What does a modern quad core processor with dual
videocards and a lot of hard drives add up to? A killer gaming PC, and a huge headache for the power supply! Adequately powering a high end computer system is important unless you like instantaneous reboots or frozen screens. A power supply which is not sufficient will lead to a whole host of problems.
Picking out the right power supply can be challenging,
particularly if you want to ensure good power efficiency. As yet manufacturers do not openly advertise power consumption values, which is a shame. It basically comes down to making an educated guess on what your PC system needs, given the number of videocards or hard drives, and hope the PSU is up to the challenge. It's a good thing power supply manufacturers have stepped up to the plate and high wattage models are increasingly more affordable.
The general rule of thumb for Crossfire or SLU videocard gaming PC's is a power supply with at least two PCI Express power connectors and a rating of 700W or higher nVIDIA and AMD's new videocards suck down a lot of power (rumors of 200W+ for high end models) and this will only increase with Quad SLI or Quad CrossFire.
Enermax is no doubt a name we're all familiar with, it's
power supplies dot the shelves of every computer store in our neighborhood.
Enermax's Galaxy modular power supply line suggests it can power anything
you can throw at it, but it's especially suited for multiple
videocards. The Enermax EGX850EWL-DXX weighs in at 850W, supporting
the PCI Express 2.0 power connector for super duper performance videocards, and
has an all-modular cable set up. A rating of 850W is nice, but how does four 12V
rails with a maximum power output of 816W sound to you? Good.
The Enermax Galaxy EGX850EWL-DXX has the makings of a very high end model and with a retail price
$247 CDN ($264 USD, £126 GBP) it commands a high
The Enermax Galaxy EGX850EWL is a beefy power supply, measuring 220 x 149 x 85mm in size. This power supply will definitely have a hard time in those small cramped cases, so stick to full towers. The Galaxy EGX850EWL also weighs a ton, so I hope your case has some sort of rail system to help support the PSU.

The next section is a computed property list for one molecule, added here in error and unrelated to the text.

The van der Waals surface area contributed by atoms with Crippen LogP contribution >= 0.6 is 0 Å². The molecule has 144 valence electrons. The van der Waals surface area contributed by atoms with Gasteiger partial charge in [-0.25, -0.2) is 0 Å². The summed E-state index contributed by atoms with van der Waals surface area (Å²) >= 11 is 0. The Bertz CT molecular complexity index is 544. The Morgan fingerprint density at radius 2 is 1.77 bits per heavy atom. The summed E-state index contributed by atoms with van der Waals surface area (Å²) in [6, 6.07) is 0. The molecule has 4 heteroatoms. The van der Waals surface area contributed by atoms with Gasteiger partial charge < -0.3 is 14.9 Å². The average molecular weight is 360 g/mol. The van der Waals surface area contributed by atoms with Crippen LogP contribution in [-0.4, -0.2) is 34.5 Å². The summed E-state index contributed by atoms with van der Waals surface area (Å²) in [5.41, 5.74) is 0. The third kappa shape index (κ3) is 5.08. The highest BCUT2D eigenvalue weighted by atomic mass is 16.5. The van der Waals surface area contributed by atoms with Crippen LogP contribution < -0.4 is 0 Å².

Luckly, big doesn't mean loud. At the bottom of the
Galaxy EGX850EWL is a 135mm fan which draws air from the computer into the
power supply. An 80mm fan on the back pushes the hot air out of the power supply
and system, during operation the two fans run quite quietly and you probably
wouldn't even notice it. Both are covered by faux gold-plated wire fan grills. All wires are wrapped in matching black and gold nylon loom too. The box has a nice glossy black paint job, which a silver "Galaxy" embossed across one side; if you're case has a window in the side, this is a very smart looking power supply to gaze upon.
The Enermax Galaxy EGX850EWL is an ATX 2.2 compatible
power supply. It is a modular power supply with six main connections for hard
drives, and two set aside just for videocards. The main
power connectors for the motherboard, and a basic collection of hard drive power plugs are attached.
Enermax does not bundle a 24 to 20 pin converter, so those of you with older
motherboards may be out of luck.
According to the label on the Galaxy EGX850EWL power supply, the +3.3V
and +5V rail can deliver 30 amps each for a combined output
of 200W. There are four +12V rails, the first two can output 24 amps
for a combined output of 800W of power. The Galaxy EGX850EWL supports Active Power Factor